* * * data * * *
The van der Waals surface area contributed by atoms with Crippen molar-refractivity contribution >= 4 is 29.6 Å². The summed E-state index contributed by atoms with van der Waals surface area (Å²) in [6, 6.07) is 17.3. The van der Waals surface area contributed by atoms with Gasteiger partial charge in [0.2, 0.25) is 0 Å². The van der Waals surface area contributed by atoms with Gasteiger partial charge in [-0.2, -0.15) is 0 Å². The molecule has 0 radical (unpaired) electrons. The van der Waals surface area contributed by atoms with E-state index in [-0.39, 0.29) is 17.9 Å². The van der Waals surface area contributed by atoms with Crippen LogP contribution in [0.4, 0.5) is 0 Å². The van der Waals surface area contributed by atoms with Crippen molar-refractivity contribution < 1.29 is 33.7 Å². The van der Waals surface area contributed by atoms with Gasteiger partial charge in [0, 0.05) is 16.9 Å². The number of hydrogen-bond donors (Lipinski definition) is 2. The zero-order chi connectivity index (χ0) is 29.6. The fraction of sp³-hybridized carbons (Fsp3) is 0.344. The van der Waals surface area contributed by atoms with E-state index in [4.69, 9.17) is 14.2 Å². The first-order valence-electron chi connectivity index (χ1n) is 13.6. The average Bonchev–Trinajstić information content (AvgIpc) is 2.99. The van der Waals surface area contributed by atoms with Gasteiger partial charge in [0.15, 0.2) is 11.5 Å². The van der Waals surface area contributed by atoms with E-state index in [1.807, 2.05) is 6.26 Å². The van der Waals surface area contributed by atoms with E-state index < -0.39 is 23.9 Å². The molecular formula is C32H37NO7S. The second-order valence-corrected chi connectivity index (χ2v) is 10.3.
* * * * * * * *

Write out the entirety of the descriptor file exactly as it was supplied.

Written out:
The van der Waals surface area contributed by atoms with Crippen molar-refractivity contribution >= 4 is 29.6 Å². The summed E-state index contributed by atoms with van der Waals surface area (Å²) in [6, 6.07) is 17.3. The van der Waals surface area contributed by atoms with Gasteiger partial charge in [0.2, 0.25) is 0 Å². The van der Waals surface area contributed by atoms with Gasteiger partial charge in [-0.2, -0.15) is 0 Å². The molecule has 0 radical (unpaired) electrons. The van der Waals surface area contributed by atoms with E-state index in [-0.39, 0.29) is 17.9 Å². The van der Waals surface area contributed by atoms with Crippen LogP contribution in [0.4, 0.5) is 0 Å². The van der Waals surface area contributed by atoms with Crippen molar-refractivity contribution < 1.29 is 33.7 Å². The van der Waals surface area contributed by atoms with Gasteiger partial charge in [0, 0.05) is 16.9 Å². The number of hydrogen-bond donors (Lipinski definition) is 2. The zero-order chi connectivity index (χ0) is 29.6. The fraction of sp³-hybridized carbons (Fsp3) is 0.344. The van der Waals surface area contributed by atoms with E-state index in [4.69, 9.17) is 14.2 Å². The first-order valence-electron chi connectivity index (χ1n) is 13.6. The average Bonchev–Trinajstić information content (AvgIpc) is 2.99. The van der Waals surface area contributed by atoms with Gasteiger partial charge in [0.15, 0.2) is 11.5 Å². The van der Waals surface area contributed by atoms with E-state index in [1.807, 2.05) is 6.26 Å². The van der Waals surface area contributed by atoms with E-state index < -0.39 is 23.9 Å². The molecular formula is C32H37NO7S. The second-order valence-corrected chi connectivity index (χ2v) is 10.3.